Hebron – Area H2 makes up 2% of Hebron city, and its streets are empty of the area's approximately 20,35 Palestinian residents, with some 700 Israelis in illegal settlements in the area under full control by the Israeli military.

Besieged Palestinian families describe the conditions in which they are under attack, deprived of vital supplies and services, and cut off their livelihoods, as occupation soldiers and armed settlers in uniform patrol the streets.

Bassam Abu Eisheh, 61, vice president of the local drivers' union and former head of the Tel Rumeida People's Committee, said: "There has never been such a complete closure before, even during the second intifada. At that time we had the freedom to go shopping and be on the street. But now no one can do that," and several residents who spoke to Al Jazeera complained about the same situation, saying, "It's like we're in a prison."

Following the Al-Aqsa Flood operation launched by the Palestinian resistance on October 7, Israeli occupation soldiers raided Palestinian shops in Hebron and ordered their owners and workers at gunpoint to close the shops and stay in their homes.

Palestinians in the area were unable to leave their homes at all for the first four days following the operation, surviving on their supplies. Now, they can only leave their homes and cross checkpoints at a specific hour in the morning and one hour in the evening on Sundays, Tuesdays and Thursdays.

Threats and attacks

Residents describe the wave of attacks and threats that began immediately after the seventh of last month, as soldiers and settlers in military uniform arrested local activist Issa Amr, 43, who explained that he was transferred to the military base in Tel Rumeida, and said that he was beaten and spat for hours, and the settlers were insulting him, and after 10 hours they released him.

Amr noted that uniformed settlers attacked his house and stole his keys in the following days, and on October 20 soldiers forced him out of his house declaring it a "closed military zone," insisting that the decision was made to "protect" him.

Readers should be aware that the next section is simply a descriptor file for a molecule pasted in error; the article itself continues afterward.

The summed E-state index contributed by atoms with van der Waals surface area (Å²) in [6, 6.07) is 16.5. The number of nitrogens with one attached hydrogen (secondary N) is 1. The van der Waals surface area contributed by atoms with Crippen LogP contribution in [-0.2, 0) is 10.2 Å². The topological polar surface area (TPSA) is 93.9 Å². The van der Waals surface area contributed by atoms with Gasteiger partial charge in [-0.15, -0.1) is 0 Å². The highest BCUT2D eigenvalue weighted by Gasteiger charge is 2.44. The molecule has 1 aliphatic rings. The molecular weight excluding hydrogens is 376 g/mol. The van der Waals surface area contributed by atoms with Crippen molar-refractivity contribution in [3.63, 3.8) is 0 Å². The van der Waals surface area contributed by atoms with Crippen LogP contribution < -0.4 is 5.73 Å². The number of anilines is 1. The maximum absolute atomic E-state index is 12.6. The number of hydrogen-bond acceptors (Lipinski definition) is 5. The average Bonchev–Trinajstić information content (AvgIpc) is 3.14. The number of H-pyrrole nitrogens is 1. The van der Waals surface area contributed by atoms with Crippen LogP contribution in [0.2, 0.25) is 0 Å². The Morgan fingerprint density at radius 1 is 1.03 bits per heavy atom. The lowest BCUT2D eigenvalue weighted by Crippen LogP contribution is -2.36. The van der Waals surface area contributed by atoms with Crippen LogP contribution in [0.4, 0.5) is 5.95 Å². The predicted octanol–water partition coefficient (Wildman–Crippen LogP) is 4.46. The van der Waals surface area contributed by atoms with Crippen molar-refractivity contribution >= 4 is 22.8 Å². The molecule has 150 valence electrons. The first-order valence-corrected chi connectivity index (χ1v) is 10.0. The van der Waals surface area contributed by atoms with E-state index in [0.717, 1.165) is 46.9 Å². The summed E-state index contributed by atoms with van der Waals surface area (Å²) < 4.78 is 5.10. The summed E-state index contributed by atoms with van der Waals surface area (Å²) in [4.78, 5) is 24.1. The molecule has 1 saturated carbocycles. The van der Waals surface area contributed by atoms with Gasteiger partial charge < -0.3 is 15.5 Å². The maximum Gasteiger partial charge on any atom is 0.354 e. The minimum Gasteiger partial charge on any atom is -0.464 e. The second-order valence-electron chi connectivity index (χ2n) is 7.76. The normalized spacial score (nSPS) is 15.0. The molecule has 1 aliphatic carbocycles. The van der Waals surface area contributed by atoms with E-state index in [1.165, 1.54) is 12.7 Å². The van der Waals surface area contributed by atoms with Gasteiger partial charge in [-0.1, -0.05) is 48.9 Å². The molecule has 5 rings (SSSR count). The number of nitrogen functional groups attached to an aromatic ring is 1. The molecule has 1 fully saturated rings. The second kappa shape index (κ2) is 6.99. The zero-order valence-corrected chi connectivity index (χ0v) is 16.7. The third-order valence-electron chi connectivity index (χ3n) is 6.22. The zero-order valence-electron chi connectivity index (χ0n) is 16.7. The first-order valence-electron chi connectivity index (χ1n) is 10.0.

Amr, who now lives with friends in H1, the Hebron-controlled area of the Palestinian Authority, has been unable to return home and is still recovering from injuries to his back, legs and hands.

Palestinian residents say soldiers point their guns at anyone who climbs onto the roof of their house or even looks through their window, shouting to stay inside. When they leave within the specified time, residents face the risk of attacks and threats from uniformed settlers.

"The settlers are trying to touch our women and daughters. They beat us, they say all kinds of horrible words in order to provoke a reaction so that they have an excuse to kill us." In one street clash, the "reserve soldier," a local settler and paramedic whom Abu Aysha had met before, aimed his rifle as if he were shooting at "Abu Aysha," and a video recorded by a neighbor shows the man trying to put a bullet into the gun before it falls to the ground.

While the military recently began allowing students to walk outside and cross checkpoints for an hour in the morning and another hour in the afternoon during the school week, parents are not allowed to accompany their children. As a result, a large number of children were unable to attend school, due to movement restrictions and because their parents feared attacks by armed settlers.

A woman from the Jabari family, who lives in Wadi al-Hussein, an area between the Israeli settlements of Givat Havot and Kiryat Arba, where far-right National Security Minister Itamar Ben Gvir lives, said the family's 11 children wished they could go to school or at least shop to buy sweets. She added that while some families tried to follow online classes, the internet connection was too weak to take classes.